This article originally appeared on RealMoney.com on Sept. 3, 2014 at 4:00 p.m. To read more content like this AND see inside Jim Cramer's multi-million dollar portfolio for FREE... Click Here NOW.
Another round of legacy issues in the mortgage industry will soon confront the housing and banking sectors. Adjustable rate first and second loans (most with 10-year resets) that were a large percentage of the loans originated at the height of the housing mania are now approaching their reset dates. The largest concentration of these was for properties financed with jumbo first-trust loans, which means they are mostly on higher-priced properties.
Let's look at the second-trust issue. There are two kinds of second-trust residential mortgages: open-ended and closed-ended.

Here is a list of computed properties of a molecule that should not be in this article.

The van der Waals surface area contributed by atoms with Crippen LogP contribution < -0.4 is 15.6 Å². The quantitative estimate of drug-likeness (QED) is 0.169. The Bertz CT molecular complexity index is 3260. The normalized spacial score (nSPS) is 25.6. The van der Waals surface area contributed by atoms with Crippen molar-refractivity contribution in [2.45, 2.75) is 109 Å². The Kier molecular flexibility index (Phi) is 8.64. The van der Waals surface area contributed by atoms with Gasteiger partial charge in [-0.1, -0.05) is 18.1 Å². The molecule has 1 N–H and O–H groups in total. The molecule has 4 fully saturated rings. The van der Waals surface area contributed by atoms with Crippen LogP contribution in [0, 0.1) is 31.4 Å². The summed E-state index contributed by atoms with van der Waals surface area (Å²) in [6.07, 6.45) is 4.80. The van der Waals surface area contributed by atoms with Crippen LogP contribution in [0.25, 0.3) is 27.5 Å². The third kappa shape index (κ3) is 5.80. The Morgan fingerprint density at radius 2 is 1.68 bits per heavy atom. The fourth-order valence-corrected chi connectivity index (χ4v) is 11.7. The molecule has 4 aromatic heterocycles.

An open-ended second-trust loan is typically a line of credit with a 30-year amortization and an ability to draw against the line of credit for the first 10 years. During that time, the mortgagor pays interest only at the accrued rate on the portion that's been drawn. At the end of 10 years, the remaining balance is converted to a fully amortizing loan over the remaining 20 years.
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A closed-ended second-trust loan is a fully amortizing fixed-rate loan with a period of 10, 15, 20 or 30 years, although some have 10-year balloons.
The current issue facing the mortgage and housing industries are the open-ended second-trusts that were originated as purchase-money loans in which the entire line of credit was pulled at the closing of the home purchase. There are currently about $500 billion worth of open-ended second-trusts within the U.S. banking system compared with only about $80 billion that are closed-ended. To put that in context, there is about $675 billion of credit card debt and $1.75 trillion of first-trust loans. Credit cards and first-trusts don't have resets after 10 years that send payments up, though. The open-ended second-trusts are a big deal.